I finished a class I started a few weeks (months?) ago on Coursera. Now that I have had a little time to think over how it went, I wanted to share my thoughts on how I used OneNote to complete this online class.
First, the class I completed (Model Thinking) was pretty well organized and offered a Powerpoint or PDF file for each lecture and an audio transcript in English for each lecture. I think there were MP4 files available for offline video viewing but I did not download any of them. Not all courses offer them either.
So my first attempt at note taking for this type of class was to download the slide deck and transcript and add them to a OneNote page. As I watched the video, if something stood out, I would add some notes (with ink) to the page. This worked fairly well for the first week or so.
After a bit, I realized that since I was watching the lecture on screen, and since most of my notes were just copying what the instructor had printed, I just started to take screenshots of the images. I wrote about this a few weeks ago. This also worked well, but I realized that I was not getting the "memorization effect" that comes along with the act of writing down those ideas myself. There is probably some pedagogical term for this that eludes me, but the point is that I was not learning the material as well than when I had written it down manually.
So I switched tracks again and started to print the slide deck to OneNote and take notes along with the slides. This course was pretty easy (to me, at least) so I did not have all that many notes and seemed like I was wasting a lot of screen real estate just to have the slides. But it made following along in class very easy and having the notes with each slide was a very logical ordering system.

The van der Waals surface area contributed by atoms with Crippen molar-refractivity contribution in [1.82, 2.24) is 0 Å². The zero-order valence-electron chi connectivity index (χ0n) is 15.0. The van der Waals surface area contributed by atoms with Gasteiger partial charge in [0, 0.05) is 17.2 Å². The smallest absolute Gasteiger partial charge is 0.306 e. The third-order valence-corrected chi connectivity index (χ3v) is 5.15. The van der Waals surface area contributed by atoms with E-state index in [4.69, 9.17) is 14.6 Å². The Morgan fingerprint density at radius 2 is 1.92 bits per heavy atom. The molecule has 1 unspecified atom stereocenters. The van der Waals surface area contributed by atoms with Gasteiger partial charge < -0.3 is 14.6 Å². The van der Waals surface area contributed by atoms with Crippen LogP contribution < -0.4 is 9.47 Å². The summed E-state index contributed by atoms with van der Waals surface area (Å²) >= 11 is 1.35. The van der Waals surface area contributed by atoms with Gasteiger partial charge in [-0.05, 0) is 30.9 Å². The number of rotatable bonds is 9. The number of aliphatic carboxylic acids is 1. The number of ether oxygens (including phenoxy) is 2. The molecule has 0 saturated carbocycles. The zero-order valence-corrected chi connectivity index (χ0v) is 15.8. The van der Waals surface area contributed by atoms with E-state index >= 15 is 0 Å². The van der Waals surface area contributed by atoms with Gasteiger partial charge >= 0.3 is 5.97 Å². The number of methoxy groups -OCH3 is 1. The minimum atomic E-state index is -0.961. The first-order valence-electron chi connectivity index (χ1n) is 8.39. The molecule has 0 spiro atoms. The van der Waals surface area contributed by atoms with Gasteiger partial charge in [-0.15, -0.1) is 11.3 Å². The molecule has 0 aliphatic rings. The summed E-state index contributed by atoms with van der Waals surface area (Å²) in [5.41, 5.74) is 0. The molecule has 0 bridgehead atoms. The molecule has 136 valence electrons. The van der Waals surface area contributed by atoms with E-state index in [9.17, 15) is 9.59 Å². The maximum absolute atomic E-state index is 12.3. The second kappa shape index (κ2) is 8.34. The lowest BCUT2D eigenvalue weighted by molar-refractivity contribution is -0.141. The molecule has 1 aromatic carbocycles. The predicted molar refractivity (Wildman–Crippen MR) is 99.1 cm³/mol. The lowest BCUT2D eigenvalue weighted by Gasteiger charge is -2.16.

I tried one instance of just pasting the slides to OneNote and dropping the audio transcript alongside it and then paying no more attention to note taking while watching the lecture. My thought here was that I had a complete transcript of the talk so why bother to take notes? If needed, I could just search for key terms later and they would be found. This worked surprisingly well, as it turns out. If I needed to brush up on Lyupanov models later, I had a key term that was easy to find, and the exact same explanation from the lecture was available in my notes with no loss at all. The only downside to this is that the transcript was a flat text file - no formatting such as paragraphs or other spacing was available. That made it a little hard to read.
Overall I tried 4 different note taking techniques for this online class. At least two of them were unique to the online format (the "screen shot" and "use the audio transcript") methods and would clearly not work for a traditional lecture approach. As it turned out, no one method was clearly superior to any other - they each had good and bad points.
The lesson I learned here is not too shocking. There are several different ways I can use OneNote to take notes and there is no "right" way to do it. If I had a completely different learning style, I could even try other methods (embedding the video, watch it in OneNote and take synchronized notes to the video comes to mind). Different people learn differently and I was able to use 4 different styles of note taking.
The tester in me was happy to see that there were no OneNote problems, workflow stoppages or other issues to block me from taking notes. We work hard to make these scenarios easy to complete and I was able to do so. And lastly, compared to my old college notes in spiral notebooks that are scattered about, I have all my notes up on Skydrive and will have searchable access to them until I decide to archive or otherwise delete them.
Questions, comments, concerns and criticisms always welcome, John